Just 2.5 hours west of Milwaukee lies this agricultural, artsy belt—welcome to the Driftless Region.
Spring Green (pop. 1,628) has earned its designation as one of Wisconsin’s most eclectic communities. Tucked into the Driftless Region’s eastern edge — an agricultural area organic farmers flock to for its fertile soil—it’s easy to squeeze a lot of fun into a weekend. Spring Green is also the region’s culinary and cultural capital. Here’s your weekend itinerary:
Overnight options run the gamut from farm to fancy. Lucky enough to be with a group? Architect Frank Lloyd Wright’s uncle’s former farm (Aldebaran Farm) is open for overnight rentals, with space for 12 people. Built in 1861, it’s adjacent to Taliesin, Wright’s homestead and first major project. While the $800 weekend cost (total for two nights) might seem steep, divide that by five other couples and suddenly it’s not.
Inexpensive accommodations are plentiful in the area. Architecture buffs love to bunk at the 35-room Spring Valley Inn (from $99), a Usonian-style property on 10 acres and designed by former fellows at the Frank Lloyd Wright Taliesin School of Architecture. Rates include breakfast and access to a pool.
Plenty of locals rent out rooms or the entire spread of their homes. Check Airbnb listings for more info. Isn’t this pretty blue farmhouse ($175) on 174 acres in nearby Highland charming? Or this cottage ($70) designed by a Taliesin alum?
Want to splurge? The House on the Rock Resort (from $162) is the poshest, with a golf course, an indoor and outdoor pool, and a restaurant.
Next, zip over to the timeless and delightfully retro Arthur’s Supper Club for a fish fry and classic cocktail — perhaps a Moscow Mule. The first evening of any weekend away deserves a nightcap, no?
Sit down to brunch at Spring Green General Store, a cute farm-to-table café in downtown Spring Green filled to the brim with artist-made retail items in the adjacent café, such as Fair Trade jewelry and chocolate bars, colorful clothing and kitchen dishtowels. On the weekend breakfast menu are items like two signature “cheese-curd scrambles” (either garlic-dill or Italiano ‘curds mixed with scrambled eggs) and buttermilk pancakes prepared with local grains and maple syrup. Grab a seat on the screened-in porch or out front. While you’re here, pull together a picnic for tomorrow. Artisan cheeses made locally, bottles of craft Wisconsin beer and more are sold at the store.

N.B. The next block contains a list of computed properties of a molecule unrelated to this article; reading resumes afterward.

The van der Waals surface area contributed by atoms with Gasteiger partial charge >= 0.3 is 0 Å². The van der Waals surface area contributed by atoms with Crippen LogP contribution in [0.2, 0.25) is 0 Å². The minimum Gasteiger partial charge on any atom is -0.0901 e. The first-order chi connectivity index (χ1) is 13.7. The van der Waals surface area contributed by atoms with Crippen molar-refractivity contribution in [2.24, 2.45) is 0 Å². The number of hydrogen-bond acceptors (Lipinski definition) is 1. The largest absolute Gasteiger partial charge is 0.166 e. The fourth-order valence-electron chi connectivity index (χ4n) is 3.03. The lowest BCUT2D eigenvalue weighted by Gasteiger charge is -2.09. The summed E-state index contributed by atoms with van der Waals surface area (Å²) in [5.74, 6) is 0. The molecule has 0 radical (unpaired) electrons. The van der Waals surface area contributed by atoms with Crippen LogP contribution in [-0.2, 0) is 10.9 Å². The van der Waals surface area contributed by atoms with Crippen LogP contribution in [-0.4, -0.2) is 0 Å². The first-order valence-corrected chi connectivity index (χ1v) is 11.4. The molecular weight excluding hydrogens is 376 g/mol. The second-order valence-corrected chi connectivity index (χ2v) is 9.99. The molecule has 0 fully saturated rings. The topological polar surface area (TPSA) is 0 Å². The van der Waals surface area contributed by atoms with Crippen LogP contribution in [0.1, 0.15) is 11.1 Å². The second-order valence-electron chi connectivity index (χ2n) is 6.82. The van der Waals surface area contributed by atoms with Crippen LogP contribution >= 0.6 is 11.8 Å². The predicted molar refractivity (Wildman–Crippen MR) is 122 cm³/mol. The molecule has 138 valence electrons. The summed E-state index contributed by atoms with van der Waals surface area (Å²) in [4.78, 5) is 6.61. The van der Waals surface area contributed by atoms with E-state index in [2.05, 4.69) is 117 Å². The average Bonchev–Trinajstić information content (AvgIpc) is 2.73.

American Players Theatre reveals a major renovation this summer, with a revamped stage and amphitheater at the Hill Theatre, plus upgraded gift shop and café areas. This year’s plays at the Hill Theatre include William Shakespeare’s A Midsummer Night’s Dream, Three Sisters (Anton Chekhov) and the French comedy A Flea In Her Ear (Georges Feydeau). A mix of afternoon and evening shows provide flexible options. But be sure to arrive at least an hour prior to the show so you can snag a nice picnic spot on the grounds (it’s okay to bring in food and alcohol; or, you can purchase on site).
Tour the home of Wisconsin’s most famous architect: Frank Lloyd Wright, most known for his Prairie style and adoption of organic architecture that still guides designers today. This month marks the 150th anniversary of his birthday. Taliesin’s Highlights Tour (10:45 a.m. and 1:45 p.m.; with an added 3:15 p.m. tour July-September) spans two hours and leaves no room unvisited. With a knowledgeable guide, you’ll visit the Hillside Theater, Hillside Drafting Studio (where Taliesin fellows now work), Assembly Hall, the Fellowship Dining Room and Wright’s personal studio and residence for 50 years. Check Taliesin’s online calendar before your trip because there’s a slew of fun events during the summer like a trio of farm dinners prepared with food grown on property and hosted by visiting chefs between August and October, and the Bach Dancing and Dynamite Society Summer Concert Series on Sundays in June.
Time for another tour? One of the state’s quirkiest attractions is right here in Spring Green: House on the Rock. This architectural marvel—a house built on top of a column of rock, created in 1959—by Alex Jordan, Jr., a notoriously reclusive guy, is like nothing you’ve ever seen. The property houses several vignettes, including a carousel, recreation of “Main Street” during the early 20th century and coin-operated musical instruments, not to mention tons of antiques. Admission is granted until 4 p.m. and it closes an hour later, at 5 p.m.
Before hitting the road, stop for a latte, sandwich to go and a literary read as a souvenir at Arcadia Books in downtown Spring Green, a fine example of an indie bookstore. Founded by drama director James Bohnen in 2011, it’s an homage to the now-shuttered Chinook Bookshop in Colorado (a former haunt of Bohnen’s) and inside Spring Green’s former post office, built in 1872.